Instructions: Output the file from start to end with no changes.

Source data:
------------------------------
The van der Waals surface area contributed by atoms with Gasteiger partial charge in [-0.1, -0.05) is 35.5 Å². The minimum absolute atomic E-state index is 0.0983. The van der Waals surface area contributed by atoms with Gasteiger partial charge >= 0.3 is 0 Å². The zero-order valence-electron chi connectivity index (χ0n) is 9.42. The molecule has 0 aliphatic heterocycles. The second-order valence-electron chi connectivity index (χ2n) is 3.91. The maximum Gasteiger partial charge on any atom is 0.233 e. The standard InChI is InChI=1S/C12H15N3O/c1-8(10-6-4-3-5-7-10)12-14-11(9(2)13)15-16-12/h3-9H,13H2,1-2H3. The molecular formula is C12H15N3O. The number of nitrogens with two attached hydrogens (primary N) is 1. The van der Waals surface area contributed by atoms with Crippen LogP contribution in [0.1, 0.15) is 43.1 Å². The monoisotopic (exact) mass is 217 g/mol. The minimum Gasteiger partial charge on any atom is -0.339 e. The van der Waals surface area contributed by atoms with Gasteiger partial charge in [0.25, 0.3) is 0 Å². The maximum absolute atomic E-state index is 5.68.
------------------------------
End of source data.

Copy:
The van der Waals surface area contributed by atoms with Gasteiger partial charge in [-0.1, -0.05) is 35.5 Å². The minimum absolute atomic E-state index is 0.0983. The van der Waals surface area contributed by atoms with Gasteiger partial charge >= 0.3 is 0 Å². The zero-order valence-electron chi connectivity index (χ0n) is 9.42. The molecule has 0 aliphatic heterocycles. The second-order valence-electron chi connectivity index (χ2n) is 3.91. The maximum Gasteiger partial charge on any atom is 0.233 e. The standard InChI is InChI=1S/C12H15N3O/c1-8(10-6-4-3-5-7-10)12-14-11(9(2)13)15-16-12/h3-9H,13H2,1-2H3. The molecular formula is C12H15N3O. The number of nitrogens with two attached hydrogens (primary N) is 1. The van der Waals surface area contributed by atoms with Crippen LogP contribution in [0.1, 0.15) is 43.1 Å². The monoisotopic (exact) mass is 217 g/mol. The minimum Gasteiger partial charge on any atom is -0.339 e. The van der Waals surface area contributed by atoms with Gasteiger partial charge in [0.25, 0.3) is 0 Å². The maximum absolute atomic E-state index is 5.68.